2-1 roads in Finland?

Are there any so-called 2-1 roads in Finland?

According to the rather short wiki article, there are in-use in Denmark and Sweden. This is the same as the chaucidou in France.

It is somewhat related to similar concepts known as “advisory cycle lane” in Britain and Ireland, “Schutzstreifen” in Germany and “Fietsuggestiestroken” in the Netherlands and Belgium.

There are some but I wouldn’t say they are common or well known. They are called “kylätie” which literally means “village road” and the first one was opened in 2018. This article has quite well written info (in Finnish) and couple of pictures: Mikä kylätie? – yksikaistainen ajonopeuksia hillitsevä ratkaisu oudoksuttaa

For example this is the one most in Helsinki region could know of, since it was quite heavily featured in news when it was announced: Way: ‪Ainontie‬ (‪317953996‬) | OpenStreetMap

Thank you! That’s weird, it even has a bicycle pictogram. Don’t normal cycle lanes in Finland look the same (i.e. also with the dashed line)?

Dashed lines should be used only if there is a reason to allow vehicles to cross that part (e.g. bus stop, parking, intersection). Otherwise cycle lanes should separated from other lanes with closed line. Though traffic sign for bike lanes is little bit misleading with it’s dashed line.

Hmm, “should”, or “are”? That even cycle lanes that are marked with a continuous line become dashed lines at intersections etc. is normal. Is that what you mean?

As I read the (auto-translation of the) legislation, cycle lanes are actually defined to be exclusively or also dashed lines:

See 729/2018 Tieliikennelaki, Liite 4.1. Pituussuuntaiset tiemerkinnät, K2 Ajokaistaviiva

And I wonder, even if both dashed and continuous lines for cycle lanes exist (sources for that would be great, or mapillary / streetview images), how would the 2-1 roads in Finland differ from normal (dashed) cycle lanes? (After all, we likely want to tag cycle lanes on 2-1 roads different from “proper” cycle lanes)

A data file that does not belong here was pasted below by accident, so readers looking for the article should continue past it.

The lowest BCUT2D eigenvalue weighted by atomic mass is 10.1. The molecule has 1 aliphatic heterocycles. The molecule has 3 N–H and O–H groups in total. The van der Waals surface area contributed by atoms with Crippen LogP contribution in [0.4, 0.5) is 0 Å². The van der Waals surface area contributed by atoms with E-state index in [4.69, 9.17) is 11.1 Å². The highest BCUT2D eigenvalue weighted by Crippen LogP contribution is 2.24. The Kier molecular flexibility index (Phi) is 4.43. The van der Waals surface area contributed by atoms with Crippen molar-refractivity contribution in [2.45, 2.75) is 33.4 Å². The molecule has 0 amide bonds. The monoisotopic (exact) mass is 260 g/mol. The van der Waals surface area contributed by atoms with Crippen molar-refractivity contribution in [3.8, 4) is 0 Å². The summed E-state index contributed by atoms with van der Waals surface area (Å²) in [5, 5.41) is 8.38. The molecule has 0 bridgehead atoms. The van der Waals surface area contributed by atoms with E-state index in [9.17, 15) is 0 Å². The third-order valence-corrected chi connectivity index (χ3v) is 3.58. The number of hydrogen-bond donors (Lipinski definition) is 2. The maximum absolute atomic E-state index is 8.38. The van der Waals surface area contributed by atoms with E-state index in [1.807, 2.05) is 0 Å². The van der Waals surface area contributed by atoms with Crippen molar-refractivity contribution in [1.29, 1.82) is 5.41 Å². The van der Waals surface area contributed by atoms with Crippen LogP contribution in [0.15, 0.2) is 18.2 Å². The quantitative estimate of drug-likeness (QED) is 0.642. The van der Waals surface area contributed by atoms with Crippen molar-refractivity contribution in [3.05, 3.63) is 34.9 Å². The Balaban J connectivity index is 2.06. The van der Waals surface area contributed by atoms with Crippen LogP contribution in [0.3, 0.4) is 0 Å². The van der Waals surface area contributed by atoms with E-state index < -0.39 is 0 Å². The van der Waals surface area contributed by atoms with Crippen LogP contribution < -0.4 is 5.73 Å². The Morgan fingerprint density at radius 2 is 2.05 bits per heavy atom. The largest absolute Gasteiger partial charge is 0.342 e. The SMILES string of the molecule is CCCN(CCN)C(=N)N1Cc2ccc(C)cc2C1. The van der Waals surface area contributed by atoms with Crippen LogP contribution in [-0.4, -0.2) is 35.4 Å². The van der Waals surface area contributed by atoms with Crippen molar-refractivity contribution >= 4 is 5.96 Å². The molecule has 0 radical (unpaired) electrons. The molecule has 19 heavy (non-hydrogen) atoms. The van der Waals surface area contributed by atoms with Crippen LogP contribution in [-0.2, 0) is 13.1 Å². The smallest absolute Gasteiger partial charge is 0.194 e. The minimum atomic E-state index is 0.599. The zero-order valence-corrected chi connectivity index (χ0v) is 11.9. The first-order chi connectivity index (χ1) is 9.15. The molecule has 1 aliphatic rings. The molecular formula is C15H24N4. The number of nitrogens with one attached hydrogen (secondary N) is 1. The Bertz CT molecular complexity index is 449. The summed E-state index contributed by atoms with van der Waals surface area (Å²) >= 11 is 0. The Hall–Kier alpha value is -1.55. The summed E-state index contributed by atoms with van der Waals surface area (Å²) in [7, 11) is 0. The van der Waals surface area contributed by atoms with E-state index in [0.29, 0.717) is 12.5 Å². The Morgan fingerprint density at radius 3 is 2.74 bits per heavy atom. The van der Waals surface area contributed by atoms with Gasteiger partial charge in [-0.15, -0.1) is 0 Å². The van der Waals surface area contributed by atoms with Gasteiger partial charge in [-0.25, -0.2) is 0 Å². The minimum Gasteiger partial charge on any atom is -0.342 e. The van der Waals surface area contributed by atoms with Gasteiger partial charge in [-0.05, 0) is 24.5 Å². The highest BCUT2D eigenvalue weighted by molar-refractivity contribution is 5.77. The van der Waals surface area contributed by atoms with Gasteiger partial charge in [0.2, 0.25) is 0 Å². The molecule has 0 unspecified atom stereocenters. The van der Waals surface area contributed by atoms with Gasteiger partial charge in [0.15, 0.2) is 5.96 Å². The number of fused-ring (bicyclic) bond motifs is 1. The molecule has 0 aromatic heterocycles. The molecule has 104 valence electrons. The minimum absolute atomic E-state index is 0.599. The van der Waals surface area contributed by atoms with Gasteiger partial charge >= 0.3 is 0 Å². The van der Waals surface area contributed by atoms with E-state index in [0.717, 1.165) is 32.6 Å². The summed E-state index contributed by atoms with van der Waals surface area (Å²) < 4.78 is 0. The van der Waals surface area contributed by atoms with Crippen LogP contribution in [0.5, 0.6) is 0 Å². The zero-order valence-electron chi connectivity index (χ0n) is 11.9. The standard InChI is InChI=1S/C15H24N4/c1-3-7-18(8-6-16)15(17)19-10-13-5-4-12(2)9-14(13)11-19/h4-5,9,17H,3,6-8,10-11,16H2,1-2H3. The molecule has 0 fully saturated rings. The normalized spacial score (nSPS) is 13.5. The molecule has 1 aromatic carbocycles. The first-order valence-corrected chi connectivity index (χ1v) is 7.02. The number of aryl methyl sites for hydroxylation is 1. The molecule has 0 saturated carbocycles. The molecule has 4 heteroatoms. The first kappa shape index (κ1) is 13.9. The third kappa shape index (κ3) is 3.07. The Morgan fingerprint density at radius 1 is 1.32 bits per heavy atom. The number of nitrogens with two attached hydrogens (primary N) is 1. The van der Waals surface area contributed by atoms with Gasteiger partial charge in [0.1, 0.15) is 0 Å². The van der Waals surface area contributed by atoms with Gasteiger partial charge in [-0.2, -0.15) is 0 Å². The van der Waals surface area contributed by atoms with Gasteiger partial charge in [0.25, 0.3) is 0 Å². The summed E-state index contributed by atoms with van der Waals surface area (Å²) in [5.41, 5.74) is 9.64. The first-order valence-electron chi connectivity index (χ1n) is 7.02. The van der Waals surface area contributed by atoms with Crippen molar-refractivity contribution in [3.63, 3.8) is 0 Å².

Yes thats right. I’m saying should because bicycle markings on the road are sometimes a mess, even municipalities don’t always know what they are doing.

Tieliikennelaki actually says:

  • Pyöräkaista, linja-autokaista tai raitiovaunukaista erotetaan muusta ajoradasta normaalia leveämmällä ajokaistaviivalla, jonka viivan ja välin suhde on 1:1.
  • Pyöräkaista, linja-autokaista tai raitiovaunukaista erotetaan muusta ajoradasta normaalia leveämmällä sulkuviivalla.

So when using dashed line, use wider markings with 1:1 proportion and when using solid line use wider markings. It doesn’t say that bike lanes should be exclusively either, it really depends on the situation. See this example, where line changes to dashed when coming near the exit of a driveway. Mapillary There’s a good set of images on that street with multiple different expamples.

I would say kylätie differ from bike lanes in couple different ways. There aren’t any traffic signs indicating bike lane (E13 Pyöräkaista), pedestrians are allowed to walk on it and other vehicles are always allowed to yield to the side because of dashed lines. Because it’s still a quite new thing, there is usually custom sign telling drivers that kylätie begins. Two-way lanes are not that common either atleast on public roads.

Hm I see, dashed markings are used also when there is a parking lane beyond the cycle lane. I.e. everywhere where cars may pass through the lane:

Tagging-wise, there are the normal cycle lanes
cycleway=lane (+ cycleway:lane=exclusive)

And advisory lanes, 2-1 lanes etc, i.e. lanes that are usually

  • not mandatory to to use (because they are too slim to be safe)
  • and/or not exclusive to cyclists as in that cars on an e.g. 2-1 road can and will regularly swerve into or even park on it

are tagged like this:
cycleway=lane + cycleway:lane=advisory

I wonder , would a distinction in Finland make sense? Or are all cycle lanes, be it in a kylätie or somewhere else, simply cycle lanes?

For me the distinction makes a lot of sense, because I haven’t ever thought of advisory lanes as true cycling lanes: You can ride your bike there, but it’s not the best solution. Kind of like walking along the shoulder of the road in the absence of a proper sidewalk or separate footway. It is legal, but it can be dangerous and I wouldn’t be happy if I got routed there by a navigation app. :sweat_smile:

These lines indicate that you are free to change your lane when you are traveling in the same direction. It doesn’t mean giving way to pedestrians.